1 Key Step to Get Rich

Our mission at The Motley Fool is to help the world invest better. Whether that’s helping people overcome their fear of stocks all the way to offering clear and successful guidance on complicated-sounding options trades, we can help.

Feb 1, 2016 at 4:54PM

To be perfectly clear, this is not a get-rich action that my Foolish colleagues and I came up with. But we wouldn't argue with the approach.

A 2015 Business Insider article titled, "11 websites to bookmark if you want to get rich" rated The Motley Fool as the #1 place online to get smarter about investing.

"The Motley Fool aims to build a strong investment community, which it does by providing a variety of resources: the website, books, a newspaper column, a radio [show], and [newsletters]," wrote (the clearly insightful and talented) money reporter Kathleen Elkins. "This site has something for every type of investor, from basic lessons for beginners to investing commentary on mutual funds, stock sectors, and value for the more advanced."

Our mission at The Motley Fool is to help the world invest better, so it's nice to receive that kind of recognition. It lets us know we're doing our job.

Whether that's helping the entirely uninitiated overcome their fear of stocks all the way to offering clear and successful guidance on complicated-sounding options trades, we want to provide our readers with a boost to the next step on their journey to financial independence.

Articles and beyond

As Business Insider wrote, there are a number of resources available from the Fool for investors of all levels and styles.

In addition to the dozens of free articles we publish every day on our website, I want to highlight two must-see spots in your tour of fool.com.

For the beginning investor

Investing can seem like a Big Deal to those who have yet to buy their first stock. Many investment professionals try to infuse the conversation with jargon in order to deter individual investors from tackling it on their own (and to justify their often sky-high fees).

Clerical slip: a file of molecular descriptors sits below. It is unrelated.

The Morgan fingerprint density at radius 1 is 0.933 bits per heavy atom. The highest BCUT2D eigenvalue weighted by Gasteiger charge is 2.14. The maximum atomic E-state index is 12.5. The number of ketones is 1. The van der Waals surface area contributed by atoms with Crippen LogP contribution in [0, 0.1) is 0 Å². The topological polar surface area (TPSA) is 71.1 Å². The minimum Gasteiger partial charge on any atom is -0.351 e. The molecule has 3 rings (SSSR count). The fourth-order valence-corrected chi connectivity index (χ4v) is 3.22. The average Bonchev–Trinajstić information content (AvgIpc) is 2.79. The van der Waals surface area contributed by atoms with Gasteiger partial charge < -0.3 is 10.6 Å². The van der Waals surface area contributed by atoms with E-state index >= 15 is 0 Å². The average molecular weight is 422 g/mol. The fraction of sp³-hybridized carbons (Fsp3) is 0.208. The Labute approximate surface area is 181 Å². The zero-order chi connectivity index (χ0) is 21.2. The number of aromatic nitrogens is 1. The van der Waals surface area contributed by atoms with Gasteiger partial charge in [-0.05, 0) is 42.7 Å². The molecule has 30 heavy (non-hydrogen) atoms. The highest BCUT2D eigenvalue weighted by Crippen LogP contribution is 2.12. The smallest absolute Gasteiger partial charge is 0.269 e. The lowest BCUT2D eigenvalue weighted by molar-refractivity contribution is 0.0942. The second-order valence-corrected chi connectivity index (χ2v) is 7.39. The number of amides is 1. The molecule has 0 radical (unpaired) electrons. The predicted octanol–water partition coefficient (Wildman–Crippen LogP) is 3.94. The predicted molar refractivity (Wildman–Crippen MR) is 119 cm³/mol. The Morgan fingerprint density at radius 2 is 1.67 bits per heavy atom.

But the individual investor can beat the market. The real secret to investing is that it doesn't take tons of money, endless hours, or super-secret formulas that only experts possess.

That's why we created a best-selling guide that walks investors-to-be through everything they need to know to get started. And because we're so dedicated to our mission, we've made that available for free.

If you're just starting out (or want to help out someone who is), go to www.fool.com/beginners, drop in your email address, and you'll be able to instantly access the quick-read guide ... for free.

For the listener

Whether it's on the stationary exercise bike or during my daily commute, I spend a lot of time going nowhere. But I've found a way to make that time benefit me.

The Motley Fool offers five podcasts that I refer to as "binge-worthy financial information."

Motley Fool Money features a team of our analysts discussing the week's top business and investing stories, interviews, and an inside look at the stocks on our radar. It's also featured on several dozen radio stations across the country.

The hosts of Motley Fool Answers challenge the conventional wisdom on life's biggest financial issues to reveal what you really need to know to make smart money moves.

David Gardner, co-founder of The Motley Fool, is among the most respected and trusted sources on investing. And he's the host of Rule Breaker Investing, in which he shares his insights into today's most innovative and disruptive companies ... and how to profit from them.

Market Foolery is our daily look at stocks in the news, as well as the top business and investing stories.

And Industry Focus offers a deeper dive into a specific industry and the stories making headlines. Healthcare, technology, energy, consumer goods, and other industries take turns in the spotlight.

They're all informative, entertaining, and eminently listenable ... and I don't say that simply because the hosts all sit within a Nerf-gun shot of my desk. Rule Breaker Investing and Answers contain timeless advice, so you might want to go back to the beginning with those. The other three take their cues from the market, so you'll want to listen to the most recent first. All are available at www.fool.com/podcasts.

But wait, there's more

The book and the podcasts – both free ... both awesome – also come with an ongoing benefit. If you download the book, or if you enter your email address in the magical box at the podcasts page, you'll get ongoing market coverage sent straight to your inbox.

Investor Insights is valuable and enjoyable coverage of everything from macroeconomic events to investing strategies to our analyst's travels around the world to find the next big thing. Also free.

Get the book. Listen to a podcast. Sign up for Investor Insights. I'm not saying that any of those things will make you rich ... but Business Insider seems to think so.


Compare Brokers